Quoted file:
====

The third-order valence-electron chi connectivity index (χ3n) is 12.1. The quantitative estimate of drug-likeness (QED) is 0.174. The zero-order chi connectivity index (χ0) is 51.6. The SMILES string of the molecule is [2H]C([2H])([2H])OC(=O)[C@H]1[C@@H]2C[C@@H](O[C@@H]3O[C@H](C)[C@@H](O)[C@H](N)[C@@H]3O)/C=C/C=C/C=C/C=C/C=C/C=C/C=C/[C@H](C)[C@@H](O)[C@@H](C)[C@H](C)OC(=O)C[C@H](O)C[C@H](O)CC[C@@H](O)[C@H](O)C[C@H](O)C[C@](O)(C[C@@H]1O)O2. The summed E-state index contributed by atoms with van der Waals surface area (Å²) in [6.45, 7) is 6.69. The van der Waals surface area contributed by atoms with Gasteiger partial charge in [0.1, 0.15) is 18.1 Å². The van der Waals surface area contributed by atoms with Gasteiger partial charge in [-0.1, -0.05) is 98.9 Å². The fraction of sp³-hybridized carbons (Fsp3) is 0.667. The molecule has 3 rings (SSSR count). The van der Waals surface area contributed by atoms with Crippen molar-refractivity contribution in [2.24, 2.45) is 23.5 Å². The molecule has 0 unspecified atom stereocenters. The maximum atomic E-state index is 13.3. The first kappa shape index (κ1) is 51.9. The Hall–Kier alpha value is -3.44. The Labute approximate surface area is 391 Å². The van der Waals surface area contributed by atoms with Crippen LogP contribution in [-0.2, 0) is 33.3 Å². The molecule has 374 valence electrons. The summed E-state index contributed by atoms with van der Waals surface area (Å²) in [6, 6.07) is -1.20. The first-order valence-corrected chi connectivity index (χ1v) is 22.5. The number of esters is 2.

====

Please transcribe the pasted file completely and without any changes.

The third-order valence-electron chi connectivity index (χ3n) is 12.1. The quantitative estimate of drug-likeness (QED) is 0.174. The zero-order chi connectivity index (χ0) is 51.6. The SMILES string of the molecule is [2H]C([2H])([2H])OC(=O)[C@H]1[C@@H]2C[C@@H](O[C@@H]3O[C@H](C)[C@@H](O)[C@H](N)[C@@H]3O)/C=C/C=C/C=C/C=C/C=C/C=C/C=C/[C@H](C)[C@@H](O)[C@@H](C)[C@H](C)OC(=O)C[C@H](O)C[C@H](O)CC[C@@H](O)[C@H](O)C[C@H](O)C[C@](O)(C[C@@H]1O)O2. The summed E-state index contributed by atoms with van der Waals surface area (Å²) in [6.45, 7) is 6.69. The van der Waals surface area contributed by atoms with Gasteiger partial charge in [0.1, 0.15) is 18.1 Å². The van der Waals surface area contributed by atoms with Gasteiger partial charge in [-0.1, -0.05) is 98.9 Å². The fraction of sp³-hybridized carbons (Fsp3) is 0.667. The molecule has 3 rings (SSSR count). The van der Waals surface area contributed by atoms with Crippen molar-refractivity contribution in [2.24, 2.45) is 23.5 Å². The molecule has 0 unspecified atom stereocenters. The maximum atomic E-state index is 13.3. The first kappa shape index (κ1) is 51.9. The Hall–Kier alpha value is -3.44. The Labute approximate surface area is 391 Å². The van der Waals surface area contributed by atoms with Crippen LogP contribution in [-0.2, 0) is 33.3 Å². The molecule has 374 valence electrons. The summed E-state index contributed by atoms with van der Waals surface area (Å²) in [6, 6.07) is -1.20. The first-order valence-corrected chi connectivity index (χ1v) is 22.5. The number of esters is 2.